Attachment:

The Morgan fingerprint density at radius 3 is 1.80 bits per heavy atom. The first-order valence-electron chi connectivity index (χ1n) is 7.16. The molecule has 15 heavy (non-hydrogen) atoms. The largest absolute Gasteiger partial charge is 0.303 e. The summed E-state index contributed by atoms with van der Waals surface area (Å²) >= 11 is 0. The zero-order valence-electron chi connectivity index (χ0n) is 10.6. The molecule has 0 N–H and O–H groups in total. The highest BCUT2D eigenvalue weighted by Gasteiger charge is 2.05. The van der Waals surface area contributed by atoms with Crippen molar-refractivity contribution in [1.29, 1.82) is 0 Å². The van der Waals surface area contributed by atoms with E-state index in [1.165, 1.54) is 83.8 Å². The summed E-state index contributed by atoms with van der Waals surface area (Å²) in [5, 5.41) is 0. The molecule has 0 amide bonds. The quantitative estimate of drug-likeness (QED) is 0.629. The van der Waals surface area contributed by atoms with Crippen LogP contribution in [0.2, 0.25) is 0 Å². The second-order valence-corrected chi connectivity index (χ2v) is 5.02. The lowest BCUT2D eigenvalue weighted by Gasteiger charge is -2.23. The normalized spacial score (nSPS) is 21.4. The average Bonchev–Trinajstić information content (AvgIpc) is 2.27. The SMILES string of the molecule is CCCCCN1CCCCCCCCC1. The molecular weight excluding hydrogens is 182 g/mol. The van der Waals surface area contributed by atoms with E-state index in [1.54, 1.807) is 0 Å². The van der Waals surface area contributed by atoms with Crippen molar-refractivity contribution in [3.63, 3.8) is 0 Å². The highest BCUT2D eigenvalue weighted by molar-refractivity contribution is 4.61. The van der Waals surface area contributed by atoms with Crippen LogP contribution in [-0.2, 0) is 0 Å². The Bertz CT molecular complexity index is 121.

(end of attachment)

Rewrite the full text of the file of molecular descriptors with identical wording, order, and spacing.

The Morgan fingerprint density at radius 3 is 1.80 bits per heavy atom. The first-order valence-electron chi connectivity index (χ1n) is 7.16. The molecule has 15 heavy (non-hydrogen) atoms. The largest absolute Gasteiger partial charge is 0.303 e. The summed E-state index contributed by atoms with van der Waals surface area (Å²) >= 11 is 0. The zero-order valence-electron chi connectivity index (χ0n) is 10.6. The molecule has 0 N–H and O–H groups in total. The highest BCUT2D eigenvalue weighted by Gasteiger charge is 2.05. The van der Waals surface area contributed by atoms with Crippen molar-refractivity contribution in [1.29, 1.82) is 0 Å². The van der Waals surface area contributed by atoms with E-state index in [1.165, 1.54) is 83.8 Å². The summed E-state index contributed by atoms with van der Waals surface area (Å²) in [5, 5.41) is 0. The molecule has 0 amide bonds. The quantitative estimate of drug-likeness (QED) is 0.629. The van der Waals surface area contributed by atoms with Crippen LogP contribution in [0.2, 0.25) is 0 Å². The second-order valence-corrected chi connectivity index (χ2v) is 5.02. The lowest BCUT2D eigenvalue weighted by Gasteiger charge is -2.23. The normalized spacial score (nSPS) is 21.4. The average Bonchev–Trinajstić information content (AvgIpc) is 2.27. The SMILES string of the molecule is CCCCCN1CCCCCCCCC1. The molecular weight excluding hydrogens is 182 g/mol. The van der Waals surface area contributed by atoms with E-state index in [1.54, 1.807) is 0 Å². The van der Waals surface area contributed by atoms with Crippen molar-refractivity contribution in [3.63, 3.8) is 0 Å². The highest BCUT2D eigenvalue weighted by molar-refractivity contribution is 4.61. The van der Waals surface area contributed by atoms with Crippen LogP contribution in [-0.2, 0) is 0 Å². The Bertz CT molecular complexity index is 121.